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A coil actuator is an electromagnetic device that moves objects at high speeds and stops on demand. Coil actuators come in varying types and sizes for different automated tasks; they can be heard vibrating at high speeds, producing the sound waves in loudspeakers, and acting as the little electric motors that move the disc heads in a computer hard drive. Coil actuators are used in a wide variety of tasks in consumer electronics, manufacturing assembly lines, and medical equipment to rapidly position movable objects in precise locations on programmed demand.
The simplest type of coil actuator is called a voice coil actuator, a linear actuator that moves objects back and forth in a straight line. A voice coil actuator has opposing magnets in exact opposite north-south polarity with a magnetic field between them. Alternating current along a metal coiled wire between the magnets produces a force capable of moving objects back and forth through the magnetic field, according to polarity shifts, as the magnets alternate in attracting and repelling each other. Rotary or swing-arm coil actuators have the same general operating principle, but are arranged in positions that make them swing around in arcs instead of straight lines.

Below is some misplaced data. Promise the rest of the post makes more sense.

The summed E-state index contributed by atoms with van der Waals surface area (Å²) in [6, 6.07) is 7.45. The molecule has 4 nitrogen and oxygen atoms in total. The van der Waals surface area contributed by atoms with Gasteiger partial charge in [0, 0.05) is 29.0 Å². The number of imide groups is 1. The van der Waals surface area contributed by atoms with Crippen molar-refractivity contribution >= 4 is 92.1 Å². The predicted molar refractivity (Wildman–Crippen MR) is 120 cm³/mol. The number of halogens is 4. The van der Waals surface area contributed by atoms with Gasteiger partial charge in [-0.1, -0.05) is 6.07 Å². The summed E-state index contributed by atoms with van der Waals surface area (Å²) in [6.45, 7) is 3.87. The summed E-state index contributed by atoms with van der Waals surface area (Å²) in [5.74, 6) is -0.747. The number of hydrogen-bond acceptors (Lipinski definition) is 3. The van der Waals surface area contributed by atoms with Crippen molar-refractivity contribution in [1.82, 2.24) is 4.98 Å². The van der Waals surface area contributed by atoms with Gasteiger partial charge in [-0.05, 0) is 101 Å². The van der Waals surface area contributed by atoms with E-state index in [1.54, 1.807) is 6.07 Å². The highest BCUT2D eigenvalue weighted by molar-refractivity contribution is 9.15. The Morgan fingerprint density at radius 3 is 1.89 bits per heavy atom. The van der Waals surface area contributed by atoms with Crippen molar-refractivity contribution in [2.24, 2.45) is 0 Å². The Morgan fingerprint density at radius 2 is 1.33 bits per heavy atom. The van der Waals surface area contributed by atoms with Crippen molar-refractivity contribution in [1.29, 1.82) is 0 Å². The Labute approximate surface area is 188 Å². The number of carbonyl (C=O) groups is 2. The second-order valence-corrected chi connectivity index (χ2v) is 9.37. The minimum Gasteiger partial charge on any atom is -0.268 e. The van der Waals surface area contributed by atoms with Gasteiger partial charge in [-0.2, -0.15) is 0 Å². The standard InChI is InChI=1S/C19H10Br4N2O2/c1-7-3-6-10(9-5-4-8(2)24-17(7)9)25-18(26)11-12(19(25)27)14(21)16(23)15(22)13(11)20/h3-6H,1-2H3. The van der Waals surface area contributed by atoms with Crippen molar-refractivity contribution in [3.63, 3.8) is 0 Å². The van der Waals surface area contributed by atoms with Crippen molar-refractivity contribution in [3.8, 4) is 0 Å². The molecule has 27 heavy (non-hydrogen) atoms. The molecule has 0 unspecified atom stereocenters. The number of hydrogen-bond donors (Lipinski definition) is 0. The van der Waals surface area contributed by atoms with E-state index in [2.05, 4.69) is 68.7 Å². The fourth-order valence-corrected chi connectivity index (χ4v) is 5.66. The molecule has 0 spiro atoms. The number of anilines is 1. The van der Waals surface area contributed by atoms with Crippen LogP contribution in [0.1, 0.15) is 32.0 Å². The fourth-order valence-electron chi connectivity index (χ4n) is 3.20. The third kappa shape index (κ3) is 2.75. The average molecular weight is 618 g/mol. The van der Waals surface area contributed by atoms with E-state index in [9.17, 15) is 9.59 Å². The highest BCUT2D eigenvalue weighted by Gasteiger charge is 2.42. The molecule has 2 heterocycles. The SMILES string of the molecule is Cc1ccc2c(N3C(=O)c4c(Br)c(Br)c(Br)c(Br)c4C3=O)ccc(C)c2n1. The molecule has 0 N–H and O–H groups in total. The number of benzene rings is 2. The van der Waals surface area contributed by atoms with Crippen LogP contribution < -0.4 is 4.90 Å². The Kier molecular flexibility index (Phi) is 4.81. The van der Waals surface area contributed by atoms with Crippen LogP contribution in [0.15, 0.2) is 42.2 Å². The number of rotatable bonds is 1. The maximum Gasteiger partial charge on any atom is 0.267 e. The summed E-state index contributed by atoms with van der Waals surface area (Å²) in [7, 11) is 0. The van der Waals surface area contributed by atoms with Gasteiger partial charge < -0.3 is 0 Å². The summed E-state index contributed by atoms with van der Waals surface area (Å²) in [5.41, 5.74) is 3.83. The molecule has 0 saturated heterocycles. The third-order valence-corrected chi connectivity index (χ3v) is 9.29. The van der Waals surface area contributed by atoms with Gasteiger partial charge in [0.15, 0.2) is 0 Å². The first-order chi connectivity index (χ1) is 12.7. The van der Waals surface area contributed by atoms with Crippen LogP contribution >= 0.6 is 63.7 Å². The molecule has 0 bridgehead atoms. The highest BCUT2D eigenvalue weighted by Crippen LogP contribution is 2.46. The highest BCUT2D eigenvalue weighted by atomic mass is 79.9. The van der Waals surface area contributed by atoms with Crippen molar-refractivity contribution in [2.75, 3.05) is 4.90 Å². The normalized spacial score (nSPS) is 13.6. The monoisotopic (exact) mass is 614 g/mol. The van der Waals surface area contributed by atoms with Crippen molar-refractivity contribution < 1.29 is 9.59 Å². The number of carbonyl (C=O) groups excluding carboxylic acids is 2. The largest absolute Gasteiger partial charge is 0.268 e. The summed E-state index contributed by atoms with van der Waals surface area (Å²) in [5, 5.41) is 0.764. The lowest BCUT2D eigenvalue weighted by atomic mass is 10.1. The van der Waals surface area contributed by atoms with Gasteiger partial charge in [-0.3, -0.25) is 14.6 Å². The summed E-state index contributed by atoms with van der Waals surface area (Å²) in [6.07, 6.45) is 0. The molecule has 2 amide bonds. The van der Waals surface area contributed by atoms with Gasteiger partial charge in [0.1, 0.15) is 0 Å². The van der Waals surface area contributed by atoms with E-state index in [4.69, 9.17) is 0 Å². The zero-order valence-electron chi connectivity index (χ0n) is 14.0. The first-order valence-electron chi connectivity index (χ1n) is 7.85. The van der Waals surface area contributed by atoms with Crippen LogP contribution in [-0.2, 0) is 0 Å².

Behind loudspeaker grills are cones that vibrate, generating sound waves. These cones are called diaphragms, and have coil actuators behind them that vibrate to the frequencies received from stereo amplifiers. Some loudspeakers have several sizes of speakers with proportional sizes of actuators for handling different frequencies. Little actuators vibrate at higher speeds, producing higher frequencies than general midrange vibrations; alternatively, bass speakers have large actuators that vibrate at slow speeds, producing lower frequencies.
The actuators in computer disc drives are constantly in motion, scanning over the surface of hard disc platters. They travel over the center of the platters to the outer edges and back again, and this accounts for the randomness of data locations when data is stored on discs. When actuators must seek data stored therein, they move back and forth to pinpoint the exact locations of the data requested by users.
Other uses for coil actuators include positioning medical equipment to exact locations over patients' bodies during medical testing. Coil actuators are also found all along assembly lines, positioning products for automated processing or processing by human assembly line workers. These industrial coil actuators can also apply precise force on objects to aid in assembly.